Seanda Ezine is an online magazine that features occasional articles relating to new archaeological discoveries and resources from TII Archaeology & Heritage. It represents an electronic continuation of Seanda magazine, which was published between 2006 and 2013.
Minimising impact while increasing knowledge at Mullanstown, LouthDEC 01ST, 2014
In 1909, while ploughing a low, flat-topped hillock in the townland of Mullanstown, Co. Louth, a farmer unexpectedly came upon human bones. Nearly 100 years later, during the early planning stages for the N52 Ardee Bypass, archaeologists had an opportunity to reinvestigate this site and, with the aid of the results from geophysical survey and archaeological testing, facilitate a redesign of the preferred route so as to avoid the core of an important early medieval burial ground.
The delicate task of excavating an Early Bronze Age urn burialSEP 04TH, 2014
The discovery of a prehistoric urn burial is a comparatively rare event in the course of excavations on proposed road schemes. Their careful excavation and recording provides the opportunity to examine the funerary rites of our ancestors and to come close to investigating a single defined event: the burial of a member of the community.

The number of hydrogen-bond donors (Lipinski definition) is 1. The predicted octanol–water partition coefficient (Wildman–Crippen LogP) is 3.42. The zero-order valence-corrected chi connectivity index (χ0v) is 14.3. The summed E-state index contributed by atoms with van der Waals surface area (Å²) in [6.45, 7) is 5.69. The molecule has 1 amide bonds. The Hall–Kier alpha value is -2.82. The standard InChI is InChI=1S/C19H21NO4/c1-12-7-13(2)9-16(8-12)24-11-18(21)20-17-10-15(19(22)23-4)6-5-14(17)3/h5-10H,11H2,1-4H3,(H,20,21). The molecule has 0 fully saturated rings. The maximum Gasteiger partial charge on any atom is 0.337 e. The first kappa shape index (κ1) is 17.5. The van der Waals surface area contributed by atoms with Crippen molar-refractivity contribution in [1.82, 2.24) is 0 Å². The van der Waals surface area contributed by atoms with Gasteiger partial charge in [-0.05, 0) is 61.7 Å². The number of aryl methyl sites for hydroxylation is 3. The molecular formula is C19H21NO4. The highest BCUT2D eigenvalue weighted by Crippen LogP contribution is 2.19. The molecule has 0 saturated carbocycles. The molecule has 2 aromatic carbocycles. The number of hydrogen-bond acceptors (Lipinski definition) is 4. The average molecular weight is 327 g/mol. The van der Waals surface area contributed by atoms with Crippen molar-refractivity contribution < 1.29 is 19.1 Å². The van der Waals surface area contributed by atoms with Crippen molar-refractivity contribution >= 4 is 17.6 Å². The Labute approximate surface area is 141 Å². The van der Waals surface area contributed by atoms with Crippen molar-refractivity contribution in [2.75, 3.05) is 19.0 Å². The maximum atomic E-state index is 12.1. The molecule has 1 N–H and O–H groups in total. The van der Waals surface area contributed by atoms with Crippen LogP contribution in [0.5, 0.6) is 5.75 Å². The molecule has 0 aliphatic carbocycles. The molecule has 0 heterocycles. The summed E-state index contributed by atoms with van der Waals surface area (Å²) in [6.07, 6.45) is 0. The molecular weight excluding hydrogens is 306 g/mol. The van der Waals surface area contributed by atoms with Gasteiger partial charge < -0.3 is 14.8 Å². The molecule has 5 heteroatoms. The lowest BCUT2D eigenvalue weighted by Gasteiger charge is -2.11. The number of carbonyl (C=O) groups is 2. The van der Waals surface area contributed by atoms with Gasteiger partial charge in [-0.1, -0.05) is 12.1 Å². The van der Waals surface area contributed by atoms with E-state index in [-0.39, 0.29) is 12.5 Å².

Touring Tralee's PastAPR 15TH, 2014
On the 25 January 2014, the general public were presented with the opportunity to learn about the archaeological discoveries made along the recently opened N22 Tralee Bypass during a free seminar entitled ‘Touring Tralee’s Past’, which was organised by the NRA and Kerry County Council. Speakers from Rubicon Heritage Services Ltd and Irish Archaeological Consultancy Ltd contributed to the afternoon event, which was hosted by the Kerry County Museum in Tralee.
Imagining archaeology through artJAN 30TH, 2014
A series of reconstruction drawings were commissioned in late 2013 for inclusion in a number of forthcoming TII publications. The images were created by artists J G O’Donoghue and Dave Pollock working closely with archaeologists who have specialist expertise in each of the subjects illustrated. While faithful to the excavated evidence, all involved had to combine their skills and knowledge to choose which details to use to tell a story of a point in time in the life of a person, object or place.